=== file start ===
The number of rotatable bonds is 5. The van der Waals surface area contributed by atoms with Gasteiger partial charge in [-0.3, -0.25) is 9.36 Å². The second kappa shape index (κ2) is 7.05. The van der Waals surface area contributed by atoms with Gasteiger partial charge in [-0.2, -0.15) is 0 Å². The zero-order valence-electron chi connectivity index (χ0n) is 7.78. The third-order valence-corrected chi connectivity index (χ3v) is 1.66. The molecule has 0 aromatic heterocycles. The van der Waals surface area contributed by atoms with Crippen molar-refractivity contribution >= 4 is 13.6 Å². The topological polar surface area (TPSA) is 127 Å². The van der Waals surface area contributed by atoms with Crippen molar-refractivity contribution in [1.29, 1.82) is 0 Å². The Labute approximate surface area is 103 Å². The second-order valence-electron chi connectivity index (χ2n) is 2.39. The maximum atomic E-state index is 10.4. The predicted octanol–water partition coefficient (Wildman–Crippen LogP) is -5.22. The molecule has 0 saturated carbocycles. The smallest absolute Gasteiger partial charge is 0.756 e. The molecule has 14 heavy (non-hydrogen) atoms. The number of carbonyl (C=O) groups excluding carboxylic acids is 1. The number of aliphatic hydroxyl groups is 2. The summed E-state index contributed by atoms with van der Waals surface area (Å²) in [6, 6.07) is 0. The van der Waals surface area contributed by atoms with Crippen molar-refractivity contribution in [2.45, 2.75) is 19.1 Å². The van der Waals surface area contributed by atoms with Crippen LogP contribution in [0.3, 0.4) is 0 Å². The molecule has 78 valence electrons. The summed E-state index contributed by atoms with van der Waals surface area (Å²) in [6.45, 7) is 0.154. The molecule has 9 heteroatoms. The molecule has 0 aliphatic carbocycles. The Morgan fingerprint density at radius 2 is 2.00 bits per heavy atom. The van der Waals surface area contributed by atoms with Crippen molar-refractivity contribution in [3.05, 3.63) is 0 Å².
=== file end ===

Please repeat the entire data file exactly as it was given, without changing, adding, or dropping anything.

The number of rotatable bonds is 5. The van der Waals surface area contributed by atoms with Gasteiger partial charge in [-0.3, -0.25) is 9.36 Å². The second kappa shape index (κ2) is 7.05. The van der Waals surface area contributed by atoms with Gasteiger partial charge in [-0.2, -0.15) is 0 Å². The zero-order valence-electron chi connectivity index (χ0n) is 7.78. The third-order valence-corrected chi connectivity index (χ3v) is 1.66. The molecule has 0 aromatic heterocycles. The van der Waals surface area contributed by atoms with Crippen molar-refractivity contribution >= 4 is 13.6 Å². The topological polar surface area (TPSA) is 127 Å². The van der Waals surface area contributed by atoms with Crippen molar-refractivity contribution in [1.29, 1.82) is 0 Å². The Labute approximate surface area is 103 Å². The second-order valence-electron chi connectivity index (χ2n) is 2.39. The maximum atomic E-state index is 10.4. The predicted octanol–water partition coefficient (Wildman–Crippen LogP) is -5.22. The molecule has 0 saturated carbocycles. The smallest absolute Gasteiger partial charge is 0.756 e. The molecule has 14 heavy (non-hydrogen) atoms. The number of carbonyl (C=O) groups excluding carboxylic acids is 1. The number of aliphatic hydroxyl groups is 2. The summed E-state index contributed by atoms with van der Waals surface area (Å²) in [6, 6.07) is 0. The van der Waals surface area contributed by atoms with Crippen molar-refractivity contribution in [2.45, 2.75) is 19.1 Å². The van der Waals surface area contributed by atoms with Crippen LogP contribution in [0.3, 0.4) is 0 Å². The molecule has 78 valence electrons. The summed E-state index contributed by atoms with van der Waals surface area (Å²) in [6.45, 7) is 0.154. The molecule has 9 heteroatoms. The molecule has 0 aliphatic carbocycles. The Morgan fingerprint density at radius 2 is 2.00 bits per heavy atom. The van der Waals surface area contributed by atoms with Crippen molar-refractivity contribution in [3.05, 3.63) is 0 Å².